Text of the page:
Despite Bryan and his younger brother George being sequestered, they bought the Manor of Arksey with Bentley from Sir Arthur Ingram on the 20th of February 1654 for the sum of £4,800.
As stated earlier, in 1658 the Wheatley Estate was purchased by Henry Cooke, youngest brother of Bryan and George, this would become the future family seat of the Cooke's.
Lord Protector Oliver Cromwell died from natural causes in September 1658, he was 59 years old. Cromwell was given an elaborate funeral at Westminster Abbey, where he was buried. He was succeeded by his son Richard Cromwell, but with no power base in Parliament or the Army, he resigned in May 1659, ending the Protectorate.
With the ending of Parliamentary rule the Cooke's were able to return to Yorkshire. During the years following Cromwell's death, both Bryan and George had been engaged in the business of George Booth (1st Baron Delamer) and George Monck (1st Duke of Albemarle), who were actively involved in the Royalist movement to restore the King to the throne.
After reaching agreement on how he could rule in cooperation with Parliament, in May 1660 King Charles II was invited to return to England from the Netherlands, where he had been in exile. On the 23rd of April 1661 King Charles II was crowned in Westminster Abbey, finally restoring the Monarchy to the British Isles.
|King Charles II|
The coronation followed the posthumous execution of Oliver Cromwell in January 1661, just over two years after his death. His body was exhumed from Westminster Abbey, it was then hanged in chains at Tyburn and then thrown into a pit. His head was cut off and displayed on a pole outside Westminster Hall until 1685.
|A death mask of Oliver Cromwell.|
My own photo
Following the Restoration Lord Langdale was made Lord Lieutenant of the West Riding of Yorkshire, and Doncaster Corporation raised a troop of horse, of which they invited George Cooke to be Captain. He accepted the invitation, which cost him almost £300 initially, and further expense came during the several years he continued in the post.
All in all, it was estimated that the Civil War cost the Cooke family around £15,000 in losses and expenses, as well as the younger Bryan Cooke losing his preferred career as a lawyer.
The Coat Of Arms
Arms. Or, a chevron gules between two lions passant guardant sable, armed of the first.
Crest. Out of a mural crown, argent, a lion issuant as in the arms, gorged with a ducal coronet or.
There are variations to this description, but they all amount to the same image of it.
Below is a copy of the Arms and Crest, labelled to illustrate and explain the description above.
Essentially, the main escutcheon (shield) that holds the coat of arms is gold in colour. It has a red chevron in the centre with two black lions, one above and one below. The lions are walking with their right forelegs raised, they are also facing forward and showing their teeth and claws. Lions symbolise nobility, courage, Royalty, strength and valour, and are the most frequently used bearing in heraldry. Missing from the description is the small shield in the top left corner, this is an 'inescutcheon' and contains the hand of Ulster, which is traditionally the badge of a baronet, and would not have been present when the original arms were granted.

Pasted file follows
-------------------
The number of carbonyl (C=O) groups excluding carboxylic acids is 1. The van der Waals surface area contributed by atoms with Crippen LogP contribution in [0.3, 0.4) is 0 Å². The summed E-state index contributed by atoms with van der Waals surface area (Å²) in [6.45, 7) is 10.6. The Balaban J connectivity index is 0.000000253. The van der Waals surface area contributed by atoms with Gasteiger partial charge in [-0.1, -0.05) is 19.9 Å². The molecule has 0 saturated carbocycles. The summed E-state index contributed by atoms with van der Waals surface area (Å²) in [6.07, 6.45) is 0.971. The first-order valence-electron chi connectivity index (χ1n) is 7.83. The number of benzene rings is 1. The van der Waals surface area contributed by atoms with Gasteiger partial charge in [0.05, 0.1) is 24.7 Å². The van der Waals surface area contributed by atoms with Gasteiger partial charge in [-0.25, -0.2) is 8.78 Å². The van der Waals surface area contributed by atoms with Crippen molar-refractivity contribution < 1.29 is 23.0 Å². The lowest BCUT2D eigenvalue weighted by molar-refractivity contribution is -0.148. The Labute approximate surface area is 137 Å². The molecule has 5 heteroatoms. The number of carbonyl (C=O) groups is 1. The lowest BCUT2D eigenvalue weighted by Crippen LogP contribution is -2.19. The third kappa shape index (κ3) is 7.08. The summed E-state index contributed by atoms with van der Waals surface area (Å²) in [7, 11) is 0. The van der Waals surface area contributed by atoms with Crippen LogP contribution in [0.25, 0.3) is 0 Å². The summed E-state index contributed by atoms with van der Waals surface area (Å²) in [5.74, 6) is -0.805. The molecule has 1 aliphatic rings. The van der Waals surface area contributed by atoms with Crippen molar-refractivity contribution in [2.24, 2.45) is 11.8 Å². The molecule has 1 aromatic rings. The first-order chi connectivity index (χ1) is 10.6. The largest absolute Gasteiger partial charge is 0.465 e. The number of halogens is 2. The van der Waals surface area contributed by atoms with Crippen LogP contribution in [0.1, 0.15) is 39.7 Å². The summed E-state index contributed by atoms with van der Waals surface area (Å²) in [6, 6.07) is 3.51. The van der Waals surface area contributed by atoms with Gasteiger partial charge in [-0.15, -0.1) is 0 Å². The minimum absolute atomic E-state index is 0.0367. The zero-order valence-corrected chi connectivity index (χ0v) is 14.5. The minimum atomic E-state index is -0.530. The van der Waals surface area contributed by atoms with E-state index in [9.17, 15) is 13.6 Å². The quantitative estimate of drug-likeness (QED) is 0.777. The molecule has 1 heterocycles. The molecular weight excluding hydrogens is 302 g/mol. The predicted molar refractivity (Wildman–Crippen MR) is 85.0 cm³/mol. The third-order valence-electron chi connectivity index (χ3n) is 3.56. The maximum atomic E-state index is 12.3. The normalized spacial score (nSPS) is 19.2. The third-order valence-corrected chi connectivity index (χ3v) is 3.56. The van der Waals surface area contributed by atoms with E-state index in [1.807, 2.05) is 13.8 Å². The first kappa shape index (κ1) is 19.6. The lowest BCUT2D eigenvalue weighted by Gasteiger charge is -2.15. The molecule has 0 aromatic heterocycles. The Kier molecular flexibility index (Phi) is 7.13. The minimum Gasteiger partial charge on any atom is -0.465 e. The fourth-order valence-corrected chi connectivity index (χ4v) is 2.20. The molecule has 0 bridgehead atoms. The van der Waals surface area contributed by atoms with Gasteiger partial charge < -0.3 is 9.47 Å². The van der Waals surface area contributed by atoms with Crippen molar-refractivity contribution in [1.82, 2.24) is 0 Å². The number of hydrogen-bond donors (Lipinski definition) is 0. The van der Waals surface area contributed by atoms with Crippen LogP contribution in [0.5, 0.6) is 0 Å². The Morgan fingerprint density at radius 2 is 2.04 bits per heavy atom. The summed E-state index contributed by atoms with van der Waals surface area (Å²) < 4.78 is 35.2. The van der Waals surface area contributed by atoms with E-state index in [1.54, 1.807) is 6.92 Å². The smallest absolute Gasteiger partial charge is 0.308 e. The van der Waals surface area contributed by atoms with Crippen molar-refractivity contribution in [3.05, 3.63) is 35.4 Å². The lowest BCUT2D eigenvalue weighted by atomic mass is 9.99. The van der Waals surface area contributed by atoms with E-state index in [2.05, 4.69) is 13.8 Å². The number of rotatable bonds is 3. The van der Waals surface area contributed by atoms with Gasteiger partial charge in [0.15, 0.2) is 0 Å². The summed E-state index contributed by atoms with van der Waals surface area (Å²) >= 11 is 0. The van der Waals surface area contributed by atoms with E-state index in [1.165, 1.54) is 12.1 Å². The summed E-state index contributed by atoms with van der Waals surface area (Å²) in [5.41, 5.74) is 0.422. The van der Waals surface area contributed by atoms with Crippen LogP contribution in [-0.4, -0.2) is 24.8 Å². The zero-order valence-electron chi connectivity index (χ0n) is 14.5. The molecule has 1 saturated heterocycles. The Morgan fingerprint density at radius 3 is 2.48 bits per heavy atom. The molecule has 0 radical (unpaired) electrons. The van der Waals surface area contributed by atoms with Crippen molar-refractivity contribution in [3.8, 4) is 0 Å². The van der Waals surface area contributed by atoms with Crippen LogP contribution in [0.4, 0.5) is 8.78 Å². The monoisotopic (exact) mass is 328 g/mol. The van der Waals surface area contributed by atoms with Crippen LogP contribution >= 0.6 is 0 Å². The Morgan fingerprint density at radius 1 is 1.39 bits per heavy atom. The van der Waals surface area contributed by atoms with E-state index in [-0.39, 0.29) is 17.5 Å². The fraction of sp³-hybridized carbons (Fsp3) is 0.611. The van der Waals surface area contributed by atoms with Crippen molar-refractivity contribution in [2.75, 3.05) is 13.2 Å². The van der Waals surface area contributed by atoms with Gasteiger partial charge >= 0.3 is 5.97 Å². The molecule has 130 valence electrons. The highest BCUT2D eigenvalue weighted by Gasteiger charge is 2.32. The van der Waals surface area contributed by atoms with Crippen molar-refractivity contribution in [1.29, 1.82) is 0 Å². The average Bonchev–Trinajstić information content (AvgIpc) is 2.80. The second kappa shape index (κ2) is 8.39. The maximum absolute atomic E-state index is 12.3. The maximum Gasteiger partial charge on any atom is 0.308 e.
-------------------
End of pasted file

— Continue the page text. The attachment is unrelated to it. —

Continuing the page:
Above the arms is the crest, this shows a lion emerging from an embattled silver crown, which is a token of civic honour. Around the lion's neck is a gold coronet decorated with strawberry leaves.
Cooke / Copley Version
This later version of the coat of arms has been divided to include the arms of another family. In this case I believe the arms on the right belong to the Copley family. This 'marshalling', or combining of two arms occurs at the marriage of two families of nobility. The owner of this version would have been the third baronet, Sir George Cooke (Grandson of Brian Cooke), who lived between 1662 and 1732. George married Katherine Copley, daughter of Godfrey Copley of Sprotborough in 1683.
Examples Of The Arms
|Cooke arms displayed above the old school doorway in 1906.|
From a photo by kind courtesy of The Village Teapot, Arksey
The Twelve Baronets
|Cooke's Almshouses built 1660.|
My own photo
'In this tomb rests the body of George Cooke, baronet, in the county of York and of Wheatley, who died a bachelor the sixteenth day of October in the year of our Lord 1683.
And here waits for resurrection and mercy.'
For more on Cooke's Almshouses go to The Almshouses.
For more on the Endowed School go to Educating Arksey.
Sir Henry Cooke 2nd Baronet
With Sir George now dead and having no heir, the baronetcy was inherited by younger brother Henry, who became the 2nd Baronet Wheatley.
|Carlinghow Old Hall|
While living at Carlinghow, Henry developed the first documented coal mine in Batley in 1677, which was at White Lee.
- Bryan (bap.21/03/1661)(d.2/6/1662)
- George (b.1662)(d.05/10/1732)
- Jane (bap.18/05/1664)(d.27/08/1664)
- Henry (b.26/05/1665)(d.02/05/1717)
- Sarah (b.04/07/1666)(d.02/07/1689)
- Catherine (b.11/10/1667)(07/11/1704)
- Anthony (b.25/12/1667)(d.03/04/1690)
Thought to be Henry's first wife Diana, but as she
was never 'Lady Cooke' it is more likely to be a
portrait of Anne Stanhope